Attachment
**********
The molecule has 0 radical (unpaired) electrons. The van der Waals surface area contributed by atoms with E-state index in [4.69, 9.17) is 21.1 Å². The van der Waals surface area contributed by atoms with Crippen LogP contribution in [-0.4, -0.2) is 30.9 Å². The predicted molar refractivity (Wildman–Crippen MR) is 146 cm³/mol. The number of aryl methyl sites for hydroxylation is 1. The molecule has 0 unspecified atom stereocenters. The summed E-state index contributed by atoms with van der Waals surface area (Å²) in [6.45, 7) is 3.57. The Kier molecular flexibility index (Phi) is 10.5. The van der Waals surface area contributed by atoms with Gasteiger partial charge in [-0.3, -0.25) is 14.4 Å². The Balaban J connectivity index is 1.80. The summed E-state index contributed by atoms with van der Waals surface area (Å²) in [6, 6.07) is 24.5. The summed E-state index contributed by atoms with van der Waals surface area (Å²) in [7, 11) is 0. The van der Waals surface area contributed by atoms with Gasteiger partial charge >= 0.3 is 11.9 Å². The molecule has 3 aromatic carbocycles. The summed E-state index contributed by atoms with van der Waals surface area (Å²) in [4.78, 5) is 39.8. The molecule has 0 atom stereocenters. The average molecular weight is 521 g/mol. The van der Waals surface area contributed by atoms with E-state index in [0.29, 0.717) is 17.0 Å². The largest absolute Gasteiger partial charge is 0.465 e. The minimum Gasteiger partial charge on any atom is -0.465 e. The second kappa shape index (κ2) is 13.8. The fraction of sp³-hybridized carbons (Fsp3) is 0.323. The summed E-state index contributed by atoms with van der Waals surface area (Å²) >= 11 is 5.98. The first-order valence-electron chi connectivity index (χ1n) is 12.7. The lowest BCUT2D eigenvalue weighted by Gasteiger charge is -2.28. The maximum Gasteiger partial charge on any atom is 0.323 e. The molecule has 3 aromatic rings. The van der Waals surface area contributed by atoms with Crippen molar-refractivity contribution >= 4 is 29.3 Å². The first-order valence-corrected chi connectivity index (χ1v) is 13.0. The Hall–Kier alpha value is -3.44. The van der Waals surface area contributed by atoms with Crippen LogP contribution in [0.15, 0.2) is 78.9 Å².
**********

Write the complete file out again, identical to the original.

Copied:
The molecule has 0 radical (unpaired) electrons. The van der Waals surface area contributed by atoms with E-state index in [4.69, 9.17) is 21.1 Å². The van der Waals surface area contributed by atoms with Crippen LogP contribution in [-0.4, -0.2) is 30.9 Å². The predicted molar refractivity (Wildman–Crippen MR) is 146 cm³/mol. The number of aryl methyl sites for hydroxylation is 1. The molecule has 0 unspecified atom stereocenters. The summed E-state index contributed by atoms with van der Waals surface area (Å²) in [6.45, 7) is 3.57. The Kier molecular flexibility index (Phi) is 10.5. The van der Waals surface area contributed by atoms with Gasteiger partial charge in [-0.3, -0.25) is 14.4 Å². The Balaban J connectivity index is 1.80. The summed E-state index contributed by atoms with van der Waals surface area (Å²) in [6, 6.07) is 24.5. The summed E-state index contributed by atoms with van der Waals surface area (Å²) in [7, 11) is 0. The van der Waals surface area contributed by atoms with Gasteiger partial charge >= 0.3 is 11.9 Å². The molecule has 3 aromatic carbocycles. The summed E-state index contributed by atoms with van der Waals surface area (Å²) in [4.78, 5) is 39.8. The molecule has 0 atom stereocenters. The average molecular weight is 521 g/mol. The van der Waals surface area contributed by atoms with E-state index in [0.29, 0.717) is 17.0 Å². The largest absolute Gasteiger partial charge is 0.465 e. The minimum Gasteiger partial charge on any atom is -0.465 e. The second kappa shape index (κ2) is 13.8. The fraction of sp³-hybridized carbons (Fsp3) is 0.323. The summed E-state index contributed by atoms with van der Waals surface area (Å²) >= 11 is 5.98. The first-order valence-electron chi connectivity index (χ1n) is 12.7. The lowest BCUT2D eigenvalue weighted by Gasteiger charge is -2.28. The maximum Gasteiger partial charge on any atom is 0.323 e. The molecule has 3 aromatic rings. The van der Waals surface area contributed by atoms with Crippen molar-refractivity contribution >= 4 is 29.3 Å². The first-order valence-corrected chi connectivity index (χ1v) is 13.0. The Hall–Kier alpha value is -3.44. The van der Waals surface area contributed by atoms with Crippen LogP contribution in [0.15, 0.2) is 78.9 Å².